Students will work in pairs to determine the density of several small regular and irregular objects by measuring the mass and volume of each object.

Note that regular objects require the measurements of the length, width, and height (or thickness) of each object and multiplied by each other, in contrast to irregular objects that require the process of water displacement, whereby the initial water level is read and recorded, and the object is then gently lowered into the measuring tool such as a beaker or a graduated cylinder, and the new water level is read and recorded. Then the difference between the initial and final water reading gives us the volume of that irregular object.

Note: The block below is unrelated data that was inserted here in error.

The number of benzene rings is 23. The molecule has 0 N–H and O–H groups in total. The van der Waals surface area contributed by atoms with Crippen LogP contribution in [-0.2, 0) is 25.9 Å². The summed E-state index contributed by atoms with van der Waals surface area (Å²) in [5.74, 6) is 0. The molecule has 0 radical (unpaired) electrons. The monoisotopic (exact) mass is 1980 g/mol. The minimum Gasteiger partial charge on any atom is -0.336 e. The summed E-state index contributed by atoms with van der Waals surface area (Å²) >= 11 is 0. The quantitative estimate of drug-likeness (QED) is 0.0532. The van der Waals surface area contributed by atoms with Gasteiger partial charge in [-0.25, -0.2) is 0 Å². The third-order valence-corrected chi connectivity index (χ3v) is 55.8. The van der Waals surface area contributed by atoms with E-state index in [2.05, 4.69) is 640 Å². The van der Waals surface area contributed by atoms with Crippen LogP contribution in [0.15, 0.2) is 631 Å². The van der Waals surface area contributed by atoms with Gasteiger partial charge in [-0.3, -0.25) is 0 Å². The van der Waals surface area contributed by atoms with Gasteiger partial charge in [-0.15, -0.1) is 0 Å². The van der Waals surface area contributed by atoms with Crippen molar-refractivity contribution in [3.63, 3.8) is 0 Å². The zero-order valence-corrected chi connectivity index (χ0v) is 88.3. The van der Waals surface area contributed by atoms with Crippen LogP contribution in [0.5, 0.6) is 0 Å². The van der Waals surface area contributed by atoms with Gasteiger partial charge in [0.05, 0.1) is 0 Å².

To calculate the density of that object, the mass of the object is divided by its volume. The answer for the density of the object needs to be expressed in terms of **g/cm ^{3} **or

**g/ml**, since the mass of small objects is measured in grams

**(g),**and the volume of small objects is measured in

**cm**or

^{3 }**ml.**